Monday, November 26, 2012

Cat Breeds: Bengal

Bengals are a result of the desire to have a domestic cat that looks and even behaves like a wild jungle cat. The Bengal as we know it today was actually created by Jean Mill in the late 1970s. Mill, who was living in Covina, California at the time, was hoping to reproduce the spotted pattern, colors, and facial qualities of the Asian Leopard Cat. She inherited eight female cats, who were the products of a cross between the Asian Leopard Cat and domestic shorthairs, from a researcher at the University of California. These eight cats would be the first cats in her breeding program.

Of course, you need males for a successful breeding program. Mill added two male cats to her program. One of these was found at a zoo in Delhi, India and was a feral cat, orange in color with deep brown rosettes. The second came from a shelter in Los Angeles and was a simple brown spotted tabby. Both cats were shorthairs, but that's all they seemed to have in common.

Fast forward ten years (1986, to be exact) and there were more than two hundred Bengals all across the United States. The breed was registered with The International Cat Association (TICA). After several years, once Bengals had exhibited a normal sterility profile and was the same on a cellular level as other domestic cats, the breed became eligible to compete. The first Bengals competed in May of 1991. Since this recognition, outcrosses have not been allowed. What this means is that for a cat to be considered a Bengal, both parents must be full-blooded Bengals.

The Bengal is a standard-size cat ranging from six to fifteen pounds. Males are usually at the larger end of this spectrum, but there are exceptions to this rule. Cats are well muscled and are considered among the most athletic of cats.

The spotted coat of the Bengal may be distinct and recognizable by most cat fanciers, but it's not the only Bengal coat. Spots may be either large or small and may have a two-toned appearance. Another coat pattern accepted by most associations is the marble pattern. This is a swirling pattern that looks either like flowing horizontal lines or random swirls. Some cats even have a slightly iridescent appearance. This is called the glitter effect and is highly prized by breeders. Different associations accept different patterns, but they're really all Bengals.

Bengals come in a wide variety of colors, but the black or brown tabby is the most common. Acceptable colors also include grey, bronze, copper, gold, or even mahogany. All Bengals should have spotting or marbling to some extent. The spots or marbling should be either black or a rich brown.

Snow Bengals and silver Bengals are rare but prized. Snow Bengals carry a recessive pointed gene that causes a cream coat with a pearly shimmer. These cats also have blue eyes. Silver Bengals have a white or grey coat with dark grey patterns. Both are you standard Bengal except that they are exhibiting recessive traits.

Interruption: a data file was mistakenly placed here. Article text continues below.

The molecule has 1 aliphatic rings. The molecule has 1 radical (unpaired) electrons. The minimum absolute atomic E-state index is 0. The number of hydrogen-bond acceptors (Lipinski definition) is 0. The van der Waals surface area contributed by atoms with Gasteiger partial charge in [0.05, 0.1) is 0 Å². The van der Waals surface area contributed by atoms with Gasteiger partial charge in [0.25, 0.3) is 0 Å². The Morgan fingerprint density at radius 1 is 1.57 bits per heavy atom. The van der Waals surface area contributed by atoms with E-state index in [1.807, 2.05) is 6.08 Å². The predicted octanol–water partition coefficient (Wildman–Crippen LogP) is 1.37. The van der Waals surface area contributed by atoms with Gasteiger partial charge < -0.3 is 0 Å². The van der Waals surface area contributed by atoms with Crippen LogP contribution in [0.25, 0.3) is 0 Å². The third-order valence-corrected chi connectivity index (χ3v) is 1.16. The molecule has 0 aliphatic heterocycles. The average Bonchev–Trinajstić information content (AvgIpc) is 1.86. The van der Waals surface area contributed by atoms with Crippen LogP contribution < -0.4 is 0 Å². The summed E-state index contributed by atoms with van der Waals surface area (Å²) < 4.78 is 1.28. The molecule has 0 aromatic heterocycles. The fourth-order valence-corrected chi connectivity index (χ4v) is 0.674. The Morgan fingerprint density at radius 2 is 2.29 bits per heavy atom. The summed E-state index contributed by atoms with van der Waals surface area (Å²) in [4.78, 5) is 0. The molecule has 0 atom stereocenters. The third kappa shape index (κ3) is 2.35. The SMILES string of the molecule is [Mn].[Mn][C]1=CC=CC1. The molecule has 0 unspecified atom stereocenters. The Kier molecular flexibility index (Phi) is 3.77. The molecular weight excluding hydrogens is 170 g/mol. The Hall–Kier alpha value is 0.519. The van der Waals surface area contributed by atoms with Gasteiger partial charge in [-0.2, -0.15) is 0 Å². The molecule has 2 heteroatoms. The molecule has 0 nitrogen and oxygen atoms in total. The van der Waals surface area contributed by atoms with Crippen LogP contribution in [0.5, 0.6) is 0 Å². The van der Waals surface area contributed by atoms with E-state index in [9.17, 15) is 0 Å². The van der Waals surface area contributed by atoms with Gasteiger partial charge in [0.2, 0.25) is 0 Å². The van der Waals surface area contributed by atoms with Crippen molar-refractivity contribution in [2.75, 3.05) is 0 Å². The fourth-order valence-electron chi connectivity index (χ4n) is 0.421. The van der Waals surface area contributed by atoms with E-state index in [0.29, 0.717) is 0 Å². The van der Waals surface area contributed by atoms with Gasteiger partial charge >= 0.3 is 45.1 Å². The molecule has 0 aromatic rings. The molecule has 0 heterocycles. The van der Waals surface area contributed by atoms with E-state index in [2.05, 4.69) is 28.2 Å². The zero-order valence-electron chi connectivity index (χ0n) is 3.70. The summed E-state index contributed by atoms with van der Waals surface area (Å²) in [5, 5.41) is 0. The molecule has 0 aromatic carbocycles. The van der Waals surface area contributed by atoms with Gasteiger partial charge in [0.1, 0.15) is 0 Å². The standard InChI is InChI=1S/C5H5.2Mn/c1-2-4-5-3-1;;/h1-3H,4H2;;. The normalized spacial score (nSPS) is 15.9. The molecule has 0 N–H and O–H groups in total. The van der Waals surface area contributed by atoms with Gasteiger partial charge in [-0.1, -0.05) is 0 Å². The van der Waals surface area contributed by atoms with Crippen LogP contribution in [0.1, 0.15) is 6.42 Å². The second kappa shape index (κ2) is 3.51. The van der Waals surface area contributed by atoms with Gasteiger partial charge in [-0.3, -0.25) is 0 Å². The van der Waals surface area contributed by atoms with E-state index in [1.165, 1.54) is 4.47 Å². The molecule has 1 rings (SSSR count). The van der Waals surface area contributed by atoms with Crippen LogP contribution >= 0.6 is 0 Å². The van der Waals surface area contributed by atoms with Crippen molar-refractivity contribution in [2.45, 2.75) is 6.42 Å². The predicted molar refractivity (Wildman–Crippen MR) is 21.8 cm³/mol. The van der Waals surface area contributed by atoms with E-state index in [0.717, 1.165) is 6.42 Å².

The personality of the Bengal can take many new owners by surprise. Bengals are not that far removed from their wild ancestors and can sometimes be nervous and a little unruly. They are not generally recommended for families with young children. They are also inquisitive, active, and easily bored. They need something to do at all times, but don't get two unless you love chaos. Two Bengals cause all kinds of trouble.

Bengals need lots of space to run, jump, and climb. It's not usual to find a Bengal perched on a curtain rod or climbing a doorway. They tend to like water and will swim in a pool or bathtub at any opportunity. They are not a docile cat, but they can be integrated into a family with older children and pets if you are patient and ready for unexpected action.

Health problems can be persistent and annoying for Bengals. They are prone to Irritable Bowel Syndrome which is aggravated by most commercial cat foods. Bengal cats need more protein and less grains in their food, so you'll have to spend a little more money to keep your cat healthy. They also have a problem with water. While Bengal cats are susceptible to micro-organisms found in unchlorinated water, they also don't handle chlorinated water well. The best approach is to give them distilled water to drink. That or boil unchlorinated tap water.

Like the Ocicat and other man-made spotted cats, the Bengal doesn't always breed true for pattern, which is still something breeders are working on. Regardless, they are an adventuresome cat and make a good pet, but only if you're ready for anything. They're certainly not a tame breed.

Monday, November 19, 2012

The Characteristics of the Balinese Cat

The history of the Balinese is shrouded in mystery. There are references to a longhaired Siamese (coat length is what separates the Balinese from the Siamese) in 1871 and in 1928 the Cat Fanciers Federation (CFF) has a registration record for a longhaired Siamese. Despite this, real breeding for the Balinese didn't really begin until the 1950s. Longhaired kittens born into Siamese litters were singled out for a specific breeding pattern and the Balinese was truly born.